Department of English Publications
Nightmare on Sesame Street: or, the Self-Possessed Child
The late twentieth century is fascinated by the phenomenon of the gothic child, the child who manifests evil, violence, and sexual aggression. On the face of it, this evil is “caused” by either medical or social factors: medicinal drugs, radiation, or the corrupting influences of political others. However, this essay argues that the gothic child actually arises from conflicting forces of child-philosophies, the intersection of Romantic childhood innocence with Freudian depth models. These models tacitly point to a child that “is” rather than “is made”, a child that belies contemporary parental attempts to make it be otherwise. Moreover, the idea that the child is somehow immune to parental influence – that it is self-possessed rather than possessed by another – extends to the current notion of the “inner child”, that “self” who is the seat of identity and coherence. Because of this, the gothic as often fantasizes the killing of the “child within” as it revels in killing the child without.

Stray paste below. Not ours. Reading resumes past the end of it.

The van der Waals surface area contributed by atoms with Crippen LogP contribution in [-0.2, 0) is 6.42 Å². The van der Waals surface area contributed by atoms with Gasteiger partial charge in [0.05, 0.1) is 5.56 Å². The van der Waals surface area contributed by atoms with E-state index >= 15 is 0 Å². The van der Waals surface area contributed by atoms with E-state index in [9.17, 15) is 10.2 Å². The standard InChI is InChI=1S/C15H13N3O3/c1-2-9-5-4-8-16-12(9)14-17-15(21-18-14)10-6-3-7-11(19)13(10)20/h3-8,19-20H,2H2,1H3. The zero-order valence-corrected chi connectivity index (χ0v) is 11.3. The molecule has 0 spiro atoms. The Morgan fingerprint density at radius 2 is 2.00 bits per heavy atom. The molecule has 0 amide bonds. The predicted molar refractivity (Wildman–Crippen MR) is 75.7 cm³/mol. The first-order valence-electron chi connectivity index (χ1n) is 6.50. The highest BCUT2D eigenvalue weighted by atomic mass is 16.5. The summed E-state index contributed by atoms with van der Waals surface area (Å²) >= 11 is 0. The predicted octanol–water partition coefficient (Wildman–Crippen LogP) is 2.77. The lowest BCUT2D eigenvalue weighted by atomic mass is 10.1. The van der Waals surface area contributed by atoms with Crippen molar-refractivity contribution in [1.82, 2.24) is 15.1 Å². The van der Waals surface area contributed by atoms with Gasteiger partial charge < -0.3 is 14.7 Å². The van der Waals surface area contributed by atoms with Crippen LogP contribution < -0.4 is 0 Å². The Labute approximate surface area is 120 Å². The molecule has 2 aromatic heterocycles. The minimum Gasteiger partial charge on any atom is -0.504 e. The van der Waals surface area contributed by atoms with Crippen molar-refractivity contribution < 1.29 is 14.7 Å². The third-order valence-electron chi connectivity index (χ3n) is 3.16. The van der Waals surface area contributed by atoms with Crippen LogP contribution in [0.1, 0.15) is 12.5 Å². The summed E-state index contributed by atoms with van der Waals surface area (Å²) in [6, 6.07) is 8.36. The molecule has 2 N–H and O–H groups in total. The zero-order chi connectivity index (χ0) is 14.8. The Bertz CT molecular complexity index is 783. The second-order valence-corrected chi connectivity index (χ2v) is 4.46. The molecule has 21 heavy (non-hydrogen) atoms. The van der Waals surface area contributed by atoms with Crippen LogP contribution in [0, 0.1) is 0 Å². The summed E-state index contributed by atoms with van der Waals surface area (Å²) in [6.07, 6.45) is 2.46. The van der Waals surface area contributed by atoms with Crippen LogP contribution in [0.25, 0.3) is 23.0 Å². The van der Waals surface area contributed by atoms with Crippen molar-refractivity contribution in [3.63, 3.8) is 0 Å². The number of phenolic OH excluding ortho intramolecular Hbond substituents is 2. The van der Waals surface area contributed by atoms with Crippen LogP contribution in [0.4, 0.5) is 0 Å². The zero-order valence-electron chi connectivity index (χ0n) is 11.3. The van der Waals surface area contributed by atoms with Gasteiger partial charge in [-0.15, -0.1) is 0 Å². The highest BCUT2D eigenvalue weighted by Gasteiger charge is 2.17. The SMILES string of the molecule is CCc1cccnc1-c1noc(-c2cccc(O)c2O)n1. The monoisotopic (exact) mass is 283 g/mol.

Dr. Steven Bruhm is currently a faculty member of The University of Western Ontario.